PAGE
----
Solar burps

7 03 2012

So sorry for not posting more – life has been utterly hectic over the past few months.

Is the solar storm headed our way something to worry about? Should we hunker down inside and disconnect our TVs, toasters and breadmakers? Or is this just hype about a non-event?

The truth, as always, is somewhere in between. Solar storms can cause very real problems for electrical equipment. Residents of Quebec still remember the power outage in March 1989, that left many regions in the province without power for 9 hours. Five years later two of the Anik communication satellites were taken out of commission, one for hours, another for months, due to a solar storms.

But why exactly does electrical equipment take such a bashing in these storms while we seem just fine? And for that matter, what are these storms actually anyway???

Let’s deal with the second question first. Despite the Sun’s warm glow looking constant from day to day, in fact its surface is highly active. The truly incredible amount of power released every second in the Sun, roughly 25 trillion (i.e. 25,000,000,000,000!) times that required by the inhabitants of the Earth, makes its surface bubble like a cauldron. We can see structure on scales from thousands of kilometers down to just a few (see this incredible image for an example) and probably smaller.

Sun spots are just a very visible part of all this activity. They’re caused by regions of intense magnetic field activity and have enormous amounts of stored energy within them. All this energy can produce huge flares/eruptions which send billions of tons of hot plasma into space travelling at two million kilometers per hour.

And the Earth is often right in the firing line.

But it isn’t as bad as it sounds. While billions of tons travelling at high speed sounds like it would wipe out everything in its path, by the time it reaches the Earth it’s spread out over a vast area. The density is so low by the time it reaches us that if you could imagine standing up in the “wind” of particle travelling at millions of kilometers an hour, you wouldn’t feel a thing. But your body’s cells would. Constant bombardment of DNA with these high energy particles leads to cancer. That’s one of the reasons why sending astronauts to Mars is so tough. How do we protect them?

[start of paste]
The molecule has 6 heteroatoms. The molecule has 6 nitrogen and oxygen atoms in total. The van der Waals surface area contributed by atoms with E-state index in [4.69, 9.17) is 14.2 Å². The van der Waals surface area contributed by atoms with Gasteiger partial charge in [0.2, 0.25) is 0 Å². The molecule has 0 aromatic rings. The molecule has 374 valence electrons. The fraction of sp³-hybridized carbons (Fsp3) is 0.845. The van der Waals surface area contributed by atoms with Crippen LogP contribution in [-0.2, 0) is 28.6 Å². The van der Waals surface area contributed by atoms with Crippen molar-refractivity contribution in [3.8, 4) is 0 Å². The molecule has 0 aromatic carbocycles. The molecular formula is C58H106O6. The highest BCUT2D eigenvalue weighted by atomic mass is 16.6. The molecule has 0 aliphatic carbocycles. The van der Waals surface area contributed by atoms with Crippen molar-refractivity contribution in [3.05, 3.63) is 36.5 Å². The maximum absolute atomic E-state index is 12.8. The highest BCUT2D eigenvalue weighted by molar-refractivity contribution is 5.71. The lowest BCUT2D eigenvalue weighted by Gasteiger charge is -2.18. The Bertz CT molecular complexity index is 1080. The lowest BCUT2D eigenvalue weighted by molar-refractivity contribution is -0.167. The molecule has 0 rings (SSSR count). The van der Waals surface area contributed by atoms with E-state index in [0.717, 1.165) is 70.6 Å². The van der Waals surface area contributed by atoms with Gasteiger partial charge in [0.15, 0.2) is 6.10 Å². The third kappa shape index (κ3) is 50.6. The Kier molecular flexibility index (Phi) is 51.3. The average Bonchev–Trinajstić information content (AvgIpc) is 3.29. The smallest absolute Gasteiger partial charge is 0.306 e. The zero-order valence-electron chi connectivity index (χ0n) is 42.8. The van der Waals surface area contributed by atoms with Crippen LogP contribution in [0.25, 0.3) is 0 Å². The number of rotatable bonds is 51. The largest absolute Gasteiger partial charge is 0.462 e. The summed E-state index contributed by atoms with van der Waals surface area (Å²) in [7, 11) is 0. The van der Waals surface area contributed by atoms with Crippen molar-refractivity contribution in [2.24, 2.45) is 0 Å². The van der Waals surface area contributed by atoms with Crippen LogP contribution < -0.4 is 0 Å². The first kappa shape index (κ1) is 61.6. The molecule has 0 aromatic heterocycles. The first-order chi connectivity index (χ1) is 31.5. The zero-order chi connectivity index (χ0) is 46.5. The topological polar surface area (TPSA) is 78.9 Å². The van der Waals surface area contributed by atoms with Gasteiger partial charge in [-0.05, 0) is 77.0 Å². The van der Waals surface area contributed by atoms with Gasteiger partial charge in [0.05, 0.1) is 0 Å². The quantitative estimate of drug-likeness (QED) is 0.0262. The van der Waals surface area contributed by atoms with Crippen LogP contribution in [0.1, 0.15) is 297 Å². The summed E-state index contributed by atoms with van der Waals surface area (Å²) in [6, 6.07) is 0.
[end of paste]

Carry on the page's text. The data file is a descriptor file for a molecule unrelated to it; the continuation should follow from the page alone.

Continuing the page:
But the good news is while we’re on the surface of the Earth, our magnetic field protects us from the worst of these high energy particles, diverting them away and concentrating them around the poles – that’s what produces the aurora. But this safety net comes with a price. Under this flood of electrically charged particles our magnetic field changes and distorts, some times incredibly rapidly.

Why is that a problem?

Well, over 180 years ago Michael Faraday showed that if you change the magnetic field over a wire, it will produce an electric current. It’s a really simple idea that has incredibly profound consequences. Electric motors run on this principle.

But now take the magnetic field around the Earth and change it. Where are the wires? All around us! The power grid is the biggest example. When magnetic fields change on scales tens and hundreds of kilometers across, then you can really start getting some serious electrical currents induced. In 1989, it was enough to shut down the Quebec power grid.

These are all serious events. Lost satellites can cost billions of dollars. Losing a power grid can be equally costly, not to mention public safety issues. So it should come as no surprise that predicting these events, and building in safety measures for both satellites and power distribution systems is taken very, very seriously. Early warning systems are well in place now – we get anywhere between two and five days notice.

But the truth is we haven’t really seen a truly huge solar storm in over 100 years. Neither of these two events in 1989 & 1994 compares to the great solar storm of 1859. That flare produced currents so large that telegraph equipment produced huge sparks within offices and aurora were seen almost all around the globe. Compared to the so called “Carrington event” of 1859, what we’re seeing now are small solar “burps”.  Yet even the 1859 event is dwarfed by what we see on other stars. One distant event seen with an X-ray telescope corresponded to a flare so powerful (100,000x a typical solar flare) it would have caused mass extinction on the Earth if it came from the Sun. But don’t worry, the Sun isn’t about to do anything quite that bad.

It makes you think. The Sun may give us life, but one extra big belch from it could produce some real problems.